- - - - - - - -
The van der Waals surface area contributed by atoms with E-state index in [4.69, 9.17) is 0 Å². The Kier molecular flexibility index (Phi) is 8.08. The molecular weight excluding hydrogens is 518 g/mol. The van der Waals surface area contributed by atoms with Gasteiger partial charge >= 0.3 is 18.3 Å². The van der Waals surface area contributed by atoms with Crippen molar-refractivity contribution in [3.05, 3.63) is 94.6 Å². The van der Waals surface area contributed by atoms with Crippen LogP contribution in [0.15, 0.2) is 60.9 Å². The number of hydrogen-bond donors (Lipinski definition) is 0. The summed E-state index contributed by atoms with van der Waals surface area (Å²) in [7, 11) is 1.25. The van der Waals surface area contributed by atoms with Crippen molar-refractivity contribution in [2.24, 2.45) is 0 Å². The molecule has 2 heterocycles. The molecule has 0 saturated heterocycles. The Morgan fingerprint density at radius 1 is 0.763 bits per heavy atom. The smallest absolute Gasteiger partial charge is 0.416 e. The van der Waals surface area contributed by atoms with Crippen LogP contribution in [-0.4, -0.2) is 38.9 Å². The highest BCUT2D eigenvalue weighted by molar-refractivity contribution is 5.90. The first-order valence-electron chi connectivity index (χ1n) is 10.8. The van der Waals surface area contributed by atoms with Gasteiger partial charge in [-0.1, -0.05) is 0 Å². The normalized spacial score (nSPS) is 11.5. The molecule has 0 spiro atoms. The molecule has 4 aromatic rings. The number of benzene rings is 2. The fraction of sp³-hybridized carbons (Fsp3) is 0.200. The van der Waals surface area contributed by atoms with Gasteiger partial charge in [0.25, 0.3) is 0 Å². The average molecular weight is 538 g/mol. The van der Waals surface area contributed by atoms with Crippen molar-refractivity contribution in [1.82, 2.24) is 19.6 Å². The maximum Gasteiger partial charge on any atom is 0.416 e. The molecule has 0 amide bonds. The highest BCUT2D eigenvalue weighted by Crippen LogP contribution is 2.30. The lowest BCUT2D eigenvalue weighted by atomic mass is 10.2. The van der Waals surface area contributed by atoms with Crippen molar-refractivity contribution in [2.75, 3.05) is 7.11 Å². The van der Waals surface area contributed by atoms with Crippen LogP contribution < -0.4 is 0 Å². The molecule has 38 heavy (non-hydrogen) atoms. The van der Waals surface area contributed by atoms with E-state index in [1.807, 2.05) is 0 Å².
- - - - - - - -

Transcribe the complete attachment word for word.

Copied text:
The van der Waals surface area contributed by atoms with E-state index in [4.69, 9.17) is 0 Å². The Kier molecular flexibility index (Phi) is 8.08. The molecular weight excluding hydrogens is 518 g/mol. The van der Waals surface area contributed by atoms with Gasteiger partial charge >= 0.3 is 18.3 Å². The van der Waals surface area contributed by atoms with Crippen molar-refractivity contribution in [3.05, 3.63) is 94.6 Å². The van der Waals surface area contributed by atoms with Crippen LogP contribution in [0.15, 0.2) is 60.9 Å². The number of hydrogen-bond donors (Lipinski definition) is 0. The summed E-state index contributed by atoms with van der Waals surface area (Å²) in [7, 11) is 1.25. The van der Waals surface area contributed by atoms with Crippen molar-refractivity contribution in [2.24, 2.45) is 0 Å². The molecule has 2 heterocycles. The molecule has 0 saturated heterocycles. The Morgan fingerprint density at radius 1 is 0.763 bits per heavy atom. The smallest absolute Gasteiger partial charge is 0.416 e. The van der Waals surface area contributed by atoms with Crippen LogP contribution in [-0.4, -0.2) is 38.9 Å². The highest BCUT2D eigenvalue weighted by molar-refractivity contribution is 5.90. The first-order valence-electron chi connectivity index (χ1n) is 10.8. The van der Waals surface area contributed by atoms with Gasteiger partial charge in [-0.1, -0.05) is 0 Å². The normalized spacial score (nSPS) is 11.5. The molecule has 0 spiro atoms. The molecule has 4 aromatic rings. The number of benzene rings is 2. The fraction of sp³-hybridized carbons (Fsp3) is 0.200. The van der Waals surface area contributed by atoms with Gasteiger partial charge in [0.25, 0.3) is 0 Å². The average molecular weight is 538 g/mol. The van der Waals surface area contributed by atoms with Crippen molar-refractivity contribution in [1.82, 2.24) is 19.6 Å². The maximum Gasteiger partial charge on any atom is 0.416 e. The molecule has 0 amide bonds. The highest BCUT2D eigenvalue weighted by Crippen LogP contribution is 2.30. The lowest BCUT2D eigenvalue weighted by atomic mass is 10.2. The van der Waals surface area contributed by atoms with Crippen molar-refractivity contribution in [2.75, 3.05) is 7.11 Å². The van der Waals surface area contributed by atoms with Crippen LogP contribution < -0.4 is 0 Å². The molecule has 38 heavy (non-hydrogen) atoms. The van der Waals surface area contributed by atoms with E-state index in [1.807, 2.05) is 0 Å².